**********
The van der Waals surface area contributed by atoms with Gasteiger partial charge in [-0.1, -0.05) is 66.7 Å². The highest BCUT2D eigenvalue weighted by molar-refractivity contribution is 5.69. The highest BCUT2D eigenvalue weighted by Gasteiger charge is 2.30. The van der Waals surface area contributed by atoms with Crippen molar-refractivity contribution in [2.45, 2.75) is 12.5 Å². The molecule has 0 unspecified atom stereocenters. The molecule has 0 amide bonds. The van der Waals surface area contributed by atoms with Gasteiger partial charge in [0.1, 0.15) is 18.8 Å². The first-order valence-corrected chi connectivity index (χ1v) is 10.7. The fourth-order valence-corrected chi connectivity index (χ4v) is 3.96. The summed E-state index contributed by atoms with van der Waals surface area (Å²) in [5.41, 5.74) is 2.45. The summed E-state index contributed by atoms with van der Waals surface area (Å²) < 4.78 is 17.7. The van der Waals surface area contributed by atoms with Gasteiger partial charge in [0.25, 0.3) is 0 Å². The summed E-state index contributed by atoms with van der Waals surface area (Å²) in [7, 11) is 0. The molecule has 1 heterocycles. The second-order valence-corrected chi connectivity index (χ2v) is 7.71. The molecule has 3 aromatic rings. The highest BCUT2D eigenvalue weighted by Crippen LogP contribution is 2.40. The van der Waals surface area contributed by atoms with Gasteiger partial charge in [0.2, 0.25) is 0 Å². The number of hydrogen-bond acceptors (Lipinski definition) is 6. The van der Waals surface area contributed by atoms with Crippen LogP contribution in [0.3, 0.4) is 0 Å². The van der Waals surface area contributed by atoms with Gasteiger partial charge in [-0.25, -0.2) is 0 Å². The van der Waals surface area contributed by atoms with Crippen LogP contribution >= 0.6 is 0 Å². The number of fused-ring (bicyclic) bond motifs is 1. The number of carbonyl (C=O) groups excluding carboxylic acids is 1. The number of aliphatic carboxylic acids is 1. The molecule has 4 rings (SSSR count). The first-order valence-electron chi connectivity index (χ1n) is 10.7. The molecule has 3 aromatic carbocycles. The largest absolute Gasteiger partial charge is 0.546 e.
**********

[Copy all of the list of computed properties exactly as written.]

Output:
The van der Waals surface area contributed by atoms with Gasteiger partial charge in [-0.1, -0.05) is 66.7 Å². The highest BCUT2D eigenvalue weighted by molar-refractivity contribution is 5.69. The highest BCUT2D eigenvalue weighted by Gasteiger charge is 2.30. The van der Waals surface area contributed by atoms with Crippen molar-refractivity contribution in [2.45, 2.75) is 12.5 Å². The molecule has 0 unspecified atom stereocenters. The molecule has 0 amide bonds. The van der Waals surface area contributed by atoms with Gasteiger partial charge in [0.1, 0.15) is 18.8 Å². The first-order valence-corrected chi connectivity index (χ1v) is 10.7. The fourth-order valence-corrected chi connectivity index (χ4v) is 3.96. The summed E-state index contributed by atoms with van der Waals surface area (Å²) in [5.41, 5.74) is 2.45. The summed E-state index contributed by atoms with van der Waals surface area (Å²) < 4.78 is 17.7. The van der Waals surface area contributed by atoms with Gasteiger partial charge in [0.25, 0.3) is 0 Å². The summed E-state index contributed by atoms with van der Waals surface area (Å²) in [7, 11) is 0. The molecule has 1 heterocycles. The second-order valence-corrected chi connectivity index (χ2v) is 7.71. The molecule has 3 aromatic rings. The highest BCUT2D eigenvalue weighted by Crippen LogP contribution is 2.40. The van der Waals surface area contributed by atoms with Gasteiger partial charge in [0.2, 0.25) is 0 Å². The number of hydrogen-bond acceptors (Lipinski definition) is 6. The van der Waals surface area contributed by atoms with Crippen LogP contribution in [0.3, 0.4) is 0 Å². The van der Waals surface area contributed by atoms with Gasteiger partial charge in [-0.25, -0.2) is 0 Å². The van der Waals surface area contributed by atoms with Crippen LogP contribution >= 0.6 is 0 Å². The number of fused-ring (bicyclic) bond motifs is 1. The number of carbonyl (C=O) groups excluding carboxylic acids is 1. The number of aliphatic carboxylic acids is 1. The molecule has 4 rings (SSSR count). The first-order valence-electron chi connectivity index (χ1n) is 10.7. The molecule has 3 aromatic carbocycles. The largest absolute Gasteiger partial charge is 0.546 e.